The bills are being run in response to a flurry of calls and emails from constituents following some fireworks-fueled fires around the Fourth of July.
"I’m certain I’m not the only representative that during the month of July is just bombarded with concerns about fireworks," said Rep. Marie Poulson, D-Cottonwood Heights.
In Rep. Poulson's district, a home was torched in a fire linked to fireworks. She said she is looking at giving cities more power to set bans and restrictions, but is not ruling out a statewide ban on personal fireworks.
"I’m not taking that off the table. I’m pragmatic enough to know our legislature and I would definitely consider that but it’s got to be something that’s passable," she told FOX 13.
House Minority Whip Joel Briscoe, D-Salt Lake City, threatened a ban after fires in his Sugar House district. On Monday, he said he would abandon his legislation to let Rep. Poulson's bill move forward.
Sen. Jani Iwamoto, D-Salt Lake City, said she was also looking at the issue. Her legislation would likely restrict the number of days personal fireworks can be set off.
"I'm looking at shortening the days," she said Monday. "Maybe ending the time after the holidays?"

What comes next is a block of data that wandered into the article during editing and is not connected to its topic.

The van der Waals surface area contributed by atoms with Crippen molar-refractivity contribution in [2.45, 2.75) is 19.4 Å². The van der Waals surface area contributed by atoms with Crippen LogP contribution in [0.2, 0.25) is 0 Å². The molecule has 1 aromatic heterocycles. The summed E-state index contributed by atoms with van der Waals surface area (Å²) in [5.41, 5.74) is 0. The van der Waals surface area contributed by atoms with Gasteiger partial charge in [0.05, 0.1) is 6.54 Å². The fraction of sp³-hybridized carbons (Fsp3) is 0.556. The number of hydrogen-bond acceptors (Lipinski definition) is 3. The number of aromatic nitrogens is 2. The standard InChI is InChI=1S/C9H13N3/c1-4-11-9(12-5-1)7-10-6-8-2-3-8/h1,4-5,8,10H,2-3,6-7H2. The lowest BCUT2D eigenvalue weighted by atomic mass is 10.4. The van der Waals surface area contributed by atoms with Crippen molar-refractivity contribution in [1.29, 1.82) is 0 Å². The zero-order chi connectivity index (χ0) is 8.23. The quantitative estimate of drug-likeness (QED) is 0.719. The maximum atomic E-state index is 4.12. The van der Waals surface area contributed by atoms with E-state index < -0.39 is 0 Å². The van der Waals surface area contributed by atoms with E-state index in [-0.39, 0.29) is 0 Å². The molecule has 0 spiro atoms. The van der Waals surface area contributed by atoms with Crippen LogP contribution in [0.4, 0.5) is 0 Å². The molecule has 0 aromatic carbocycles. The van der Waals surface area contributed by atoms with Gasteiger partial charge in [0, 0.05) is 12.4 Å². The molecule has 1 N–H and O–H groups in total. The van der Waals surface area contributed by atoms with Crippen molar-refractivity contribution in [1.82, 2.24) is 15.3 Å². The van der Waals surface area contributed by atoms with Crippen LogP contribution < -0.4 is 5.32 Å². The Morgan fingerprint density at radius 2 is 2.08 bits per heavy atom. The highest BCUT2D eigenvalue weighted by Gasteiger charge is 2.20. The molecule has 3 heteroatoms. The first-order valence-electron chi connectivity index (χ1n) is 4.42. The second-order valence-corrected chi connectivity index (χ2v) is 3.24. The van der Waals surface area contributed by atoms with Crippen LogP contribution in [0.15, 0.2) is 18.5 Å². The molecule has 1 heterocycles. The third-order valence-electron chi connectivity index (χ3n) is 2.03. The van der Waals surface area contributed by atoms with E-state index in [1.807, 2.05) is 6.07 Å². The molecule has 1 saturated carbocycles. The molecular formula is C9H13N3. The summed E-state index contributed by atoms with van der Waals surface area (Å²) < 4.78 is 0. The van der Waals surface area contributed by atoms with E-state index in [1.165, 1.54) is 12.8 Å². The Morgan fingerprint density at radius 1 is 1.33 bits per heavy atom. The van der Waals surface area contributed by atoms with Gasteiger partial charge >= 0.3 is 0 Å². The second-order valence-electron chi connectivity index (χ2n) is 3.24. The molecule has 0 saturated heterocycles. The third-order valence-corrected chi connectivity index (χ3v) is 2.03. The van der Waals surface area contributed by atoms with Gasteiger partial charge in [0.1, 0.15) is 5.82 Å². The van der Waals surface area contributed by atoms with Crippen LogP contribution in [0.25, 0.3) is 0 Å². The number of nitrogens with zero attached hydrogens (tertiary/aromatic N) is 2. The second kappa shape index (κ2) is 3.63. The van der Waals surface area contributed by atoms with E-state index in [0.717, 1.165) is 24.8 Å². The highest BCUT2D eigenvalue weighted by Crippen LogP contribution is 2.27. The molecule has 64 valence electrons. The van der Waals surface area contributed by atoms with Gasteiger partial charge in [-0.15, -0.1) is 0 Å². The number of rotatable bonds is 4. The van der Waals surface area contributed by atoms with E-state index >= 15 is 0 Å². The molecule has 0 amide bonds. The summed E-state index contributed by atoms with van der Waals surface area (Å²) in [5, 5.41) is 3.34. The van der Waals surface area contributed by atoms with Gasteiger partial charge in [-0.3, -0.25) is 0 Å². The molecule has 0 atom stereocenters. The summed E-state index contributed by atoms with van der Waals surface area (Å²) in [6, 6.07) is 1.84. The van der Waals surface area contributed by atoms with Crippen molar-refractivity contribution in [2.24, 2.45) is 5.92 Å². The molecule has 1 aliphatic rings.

Sen. Iwamoto said "98 percent" of her district is in favor of a ban, but she questioned if it would be practical. She said she intended to meet with firefighters, municipal leaders and other stakeholders before releasing the draft language of her bill.
When aerial fireworks were approved by the Utah State Legislature in 2011, fireworks could be set off the entire month of July. After complaints, it was scaled back to three days before and three days after the Pioneer Day and Independence Day holidays.
The sponsor of that original legislation, Rep. Jim Dunnigan, R-Taylorsville, told FOX 13 he intended to run legislation to address it again.
"I think we need to re-look at the current law and see what’s working and what isn’t," he said in an interview Monday.
Rep. Dunnigan said he was also meeting with stakeholders (and had spoken with Sen. Iwamoto). He wasn't sure if an all-out ban would be effective, noting it might drive people to Wyoming to purchase illegal fireworks. But he also said perhaps the days should be shortened for lighting of fireworks.
"I’ve received a lot of emails from people who say, 'We want to celebrate the birth of our country, the founding of our state. We like fireworks, don’t do anything with the current law,'" he said. "We’ve got to balance it."